Saynor & Bell Canadian Cub

The Saynor & Bell Canadian Cub was a single engine, single seat parasol wing monoplane, designed and built in Canada in 1930. It was intended to be a simple and economical vehicle with which pilots could increase their flying experience. It was destroyed on take-off after a few months of flight and no more were built.

Canadian Cub
Role Single seat sports
National origin Canada
Manufacturer Homebuilt
Designer George Saynor and Robert Bell
First flight 4 December 1930
Retired 11 October 1931
Number built 1


Aircraft engineers George Saynor and Robert Bell came to Canada from England in 1928 to work with Canadian Vickers, only to be made redundant two years later. They then collaborated in the design of the Canadian Cub, intending to produce a simple and economical single seater in which newly soloed pilots could build up their flying hours. They worked in the basement of a Montreal house aided by other Canadian Vickers employees but bearing the financial risk themselves.[1]

The Canadian Cub was a parasol wing monoplane with a wooden framed, fabric covered, constant chord wing which was swept at 10° to move the centre of gravity aft and keep the nose short. The fuselage was a rounded plywood monocoque, with a built-in central pylon carrying an integral 2 ft (610 mm) span wing centre section. The outer wings attached to this centre section, braced with lift struts of the less-common X form from the lower fuselage longerons. The wing pylon raised the wing to bring it level with the pilot's eyes. Visibility from the single seat open cockpit was further aided by a small trailing edge cut-out. The tail surfaces had steel tube frames, canvas covered. The fin carried a generous, rounded rudder, with its lower edge above the extreme fuselage. The horizontal stabilizer was mounted at mid-fuselage with the elevators separated. The Canadian Cub had a conventional undercarriage with split axle main gear. The wheels were mounted on V-struts to the lower fuselage, with axles running inwards and upwards to the central fuselage bottom.[1]

The Canadian Cub was stressed to allow engine powers up to 60 hp (45 kW) but the designers' financial position only enabled them to fit the small 34 hp (25 kW) ABC Scorpion II. In the end this was the only engine installed. The Cub first flew on 4 December 1930 from St Hubert Airport, piloted by E.J. Cooper.[1]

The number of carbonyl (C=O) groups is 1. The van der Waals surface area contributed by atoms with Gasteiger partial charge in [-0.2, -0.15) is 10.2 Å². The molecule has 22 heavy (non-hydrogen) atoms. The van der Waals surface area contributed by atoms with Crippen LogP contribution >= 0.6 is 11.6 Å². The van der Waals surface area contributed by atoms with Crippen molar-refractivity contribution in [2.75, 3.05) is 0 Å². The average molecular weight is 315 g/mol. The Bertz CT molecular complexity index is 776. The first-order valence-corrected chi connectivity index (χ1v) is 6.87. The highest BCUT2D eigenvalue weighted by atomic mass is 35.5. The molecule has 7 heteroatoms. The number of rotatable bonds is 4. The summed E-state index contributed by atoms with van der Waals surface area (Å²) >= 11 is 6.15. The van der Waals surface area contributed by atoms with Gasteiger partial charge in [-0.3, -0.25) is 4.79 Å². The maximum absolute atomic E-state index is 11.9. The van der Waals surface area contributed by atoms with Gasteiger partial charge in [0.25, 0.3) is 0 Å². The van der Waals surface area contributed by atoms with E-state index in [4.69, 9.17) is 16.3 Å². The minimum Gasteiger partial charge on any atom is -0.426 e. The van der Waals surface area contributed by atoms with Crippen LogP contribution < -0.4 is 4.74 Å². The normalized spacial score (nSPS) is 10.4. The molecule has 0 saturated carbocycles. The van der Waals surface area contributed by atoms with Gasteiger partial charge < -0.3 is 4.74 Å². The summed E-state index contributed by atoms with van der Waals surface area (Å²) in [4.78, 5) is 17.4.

Operational historyEdit

After the first flight the Canadian Cub was flown by several other pilots, who all agreed it was a delight to fly but that it was underpowered by the Scorpion engine. It had some aerobatic capability and could fly inverted. Ground handling tests in April 1930 revealed a structural weakness when the undercarriage collapsed. Repaired, the Cub lost a wing in a collision whilst parked at St Hubert when another aircraft taxied into it. Fitted with a new wing the aircraft was flown to de Lesseps Field, Toronto, probably to be demonstrated. On 11 October the engine failed at take-off; the pilot was unhurt but the sole Canadian Cub, registration CF-APS, was destroyed.[1]


Data from Canadian Aircraft since 1909,[1] Flight 1 May 1931 p.377:THE CANADIAN "CUB"[2]

General characteristics

  • Crew: 1
  • Length: 18 ft 0 in (5.49 m)
  • Wingspan: 25 ft 0 in (7.62 m)
  • Height: 6 ft 1.5 in (1.867 m)
  • Wing area: 98.3 sq ft (9.13 m2)
  • Empty weight: 512 lb (232 kg)
  • Gross weight: 750 lb (340 kg)
  • Fuel capacity: 7.5 Imp gal (9.0 US gal, 34 L)
  • Powerplant: 1 × ABC Scorpion II air-cooled flat twin, 34 hp (25 kW)


  • Maximum speed: 100 mph (160 km/h, 87 kn)
  • Cruise speed: 80 mph (130 km/h, 70 kn)
  • Stall speed: 44 mph (71 km/h, 38 kn)
  • Range: 320 mi (510 km, 280 nmi)
  • Endurance: 4 hours
  • Service ceiling: 10,000 ft (3,000 m)
  • Rate of climb: 500 ft/min (2.5 m/s) initial
  • Wing loading: 7.65 lb/sq ft (37.4 kg/m2)
  • Power/mass: 0.0532 hp/lb (0.0875 kW/kg)


  1. ^ a b c d e Molson, KM; Taylor, HA (1982). Canadian Aircraft since 1909 (2nd ed.). London: Putnam. pp. 435–6. ISBN 0-370-30095-5.
  2. ^ "THE CANADIAN "CUB"". Flight. XXIII. No. 18 (1166): 377. 1 May 1931. Retrieved 19 March 2018.